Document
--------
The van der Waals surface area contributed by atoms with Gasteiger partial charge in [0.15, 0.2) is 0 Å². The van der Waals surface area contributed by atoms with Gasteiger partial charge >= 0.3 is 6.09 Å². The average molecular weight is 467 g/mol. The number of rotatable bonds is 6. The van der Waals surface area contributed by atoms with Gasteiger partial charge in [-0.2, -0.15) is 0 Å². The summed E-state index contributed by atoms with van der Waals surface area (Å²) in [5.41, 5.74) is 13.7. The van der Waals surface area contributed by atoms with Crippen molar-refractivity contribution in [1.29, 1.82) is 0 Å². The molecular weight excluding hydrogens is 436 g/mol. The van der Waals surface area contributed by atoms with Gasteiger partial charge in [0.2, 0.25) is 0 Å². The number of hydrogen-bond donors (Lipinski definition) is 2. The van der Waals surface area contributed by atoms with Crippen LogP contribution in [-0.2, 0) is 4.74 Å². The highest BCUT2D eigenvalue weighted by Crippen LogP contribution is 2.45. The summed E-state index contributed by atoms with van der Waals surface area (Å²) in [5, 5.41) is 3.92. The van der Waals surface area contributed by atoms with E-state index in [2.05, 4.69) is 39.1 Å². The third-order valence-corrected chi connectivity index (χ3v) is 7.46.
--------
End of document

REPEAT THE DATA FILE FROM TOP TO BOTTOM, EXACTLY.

The van der Waals surface area contributed by atoms with Gasteiger partial charge in [0.15, 0.2) is 0 Å². The van der Waals surface area contributed by atoms with Gasteiger partial charge >= 0.3 is 6.09 Å². The average molecular weight is 467 g/mol. The number of rotatable bonds is 6. The van der Waals surface area contributed by atoms with Gasteiger partial charge in [-0.2, -0.15) is 0 Å². The summed E-state index contributed by atoms with van der Waals surface area (Å²) in [5.41, 5.74) is 13.7. The van der Waals surface area contributed by atoms with Crippen molar-refractivity contribution in [1.29, 1.82) is 0 Å². The molecular weight excluding hydrogens is 436 g/mol. The van der Waals surface area contributed by atoms with Gasteiger partial charge in [0.2, 0.25) is 0 Å². The number of hydrogen-bond donors (Lipinski definition) is 2. The van der Waals surface area contributed by atoms with Crippen LogP contribution in [-0.2, 0) is 4.74 Å². The highest BCUT2D eigenvalue weighted by Crippen LogP contribution is 2.45. The summed E-state index contributed by atoms with van der Waals surface area (Å²) in [5, 5.41) is 3.92. The van der Waals surface area contributed by atoms with E-state index in [2.05, 4.69) is 39.1 Å². The third-order valence-corrected chi connectivity index (χ3v) is 7.46.